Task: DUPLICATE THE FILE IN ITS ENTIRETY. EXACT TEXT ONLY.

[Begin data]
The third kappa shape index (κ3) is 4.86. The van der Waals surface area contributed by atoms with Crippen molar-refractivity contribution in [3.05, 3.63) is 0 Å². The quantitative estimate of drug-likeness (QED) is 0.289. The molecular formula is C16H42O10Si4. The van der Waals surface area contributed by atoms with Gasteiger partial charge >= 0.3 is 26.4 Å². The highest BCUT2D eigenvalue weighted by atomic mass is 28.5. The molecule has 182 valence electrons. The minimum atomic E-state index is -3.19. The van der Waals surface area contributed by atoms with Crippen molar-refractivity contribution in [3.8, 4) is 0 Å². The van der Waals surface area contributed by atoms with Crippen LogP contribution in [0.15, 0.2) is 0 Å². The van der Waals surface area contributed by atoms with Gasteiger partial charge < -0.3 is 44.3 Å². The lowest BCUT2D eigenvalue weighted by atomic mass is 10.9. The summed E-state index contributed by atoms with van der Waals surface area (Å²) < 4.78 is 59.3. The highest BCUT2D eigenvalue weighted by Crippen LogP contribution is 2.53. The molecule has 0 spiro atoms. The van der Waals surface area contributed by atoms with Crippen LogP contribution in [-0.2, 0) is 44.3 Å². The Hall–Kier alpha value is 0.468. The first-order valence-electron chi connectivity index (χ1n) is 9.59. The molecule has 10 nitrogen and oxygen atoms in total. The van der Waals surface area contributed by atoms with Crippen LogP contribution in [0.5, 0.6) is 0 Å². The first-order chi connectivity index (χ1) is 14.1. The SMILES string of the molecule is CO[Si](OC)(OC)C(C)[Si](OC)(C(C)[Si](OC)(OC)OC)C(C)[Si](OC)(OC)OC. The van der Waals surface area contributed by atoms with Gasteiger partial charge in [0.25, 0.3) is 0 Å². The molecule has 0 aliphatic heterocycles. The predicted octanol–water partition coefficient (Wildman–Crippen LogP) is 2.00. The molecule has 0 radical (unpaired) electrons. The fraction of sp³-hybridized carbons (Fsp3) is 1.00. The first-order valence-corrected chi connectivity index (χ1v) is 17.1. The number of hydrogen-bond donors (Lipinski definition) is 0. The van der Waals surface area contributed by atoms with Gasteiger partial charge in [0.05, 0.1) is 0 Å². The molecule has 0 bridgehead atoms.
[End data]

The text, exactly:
The third kappa shape index (κ3) is 4.86. The van der Waals surface area contributed by atoms with Crippen molar-refractivity contribution in [3.05, 3.63) is 0 Å². The quantitative estimate of drug-likeness (QED) is 0.289. The molecular formula is C16H42O10Si4. The van der Waals surface area contributed by atoms with Gasteiger partial charge >= 0.3 is 26.4 Å². The highest BCUT2D eigenvalue weighted by atomic mass is 28.5. The molecule has 182 valence electrons. The minimum atomic E-state index is -3.19. The van der Waals surface area contributed by atoms with Crippen molar-refractivity contribution in [3.8, 4) is 0 Å². The van der Waals surface area contributed by atoms with Crippen LogP contribution in [0.15, 0.2) is 0 Å². The van der Waals surface area contributed by atoms with Gasteiger partial charge < -0.3 is 44.3 Å². The lowest BCUT2D eigenvalue weighted by atomic mass is 10.9. The summed E-state index contributed by atoms with van der Waals surface area (Å²) < 4.78 is 59.3. The highest BCUT2D eigenvalue weighted by Crippen LogP contribution is 2.53. The molecule has 0 spiro atoms. The van der Waals surface area contributed by atoms with Crippen LogP contribution in [-0.2, 0) is 44.3 Å². The Hall–Kier alpha value is 0.468. The first-order valence-electron chi connectivity index (χ1n) is 9.59. The molecule has 10 nitrogen and oxygen atoms in total. The van der Waals surface area contributed by atoms with Crippen LogP contribution in [0.5, 0.6) is 0 Å². The first-order chi connectivity index (χ1) is 14.1. The SMILES string of the molecule is CO[Si](OC)(OC)C(C)[Si](OC)(C(C)[Si](OC)(OC)OC)C(C)[Si](OC)(OC)OC. The van der Waals surface area contributed by atoms with Gasteiger partial charge in [0.25, 0.3) is 0 Å². The molecule has 0 aliphatic heterocycles. The predicted octanol–water partition coefficient (Wildman–Crippen LogP) is 2.00. The molecule has 0 radical (unpaired) electrons. The fraction of sp³-hybridized carbons (Fsp3) is 1.00. The first-order valence-corrected chi connectivity index (χ1v) is 17.1. The number of hydrogen-bond donors (Lipinski definition) is 0. The van der Waals surface area contributed by atoms with Gasteiger partial charge in [0.05, 0.1) is 0 Å². The molecule has 0 bridgehead atoms.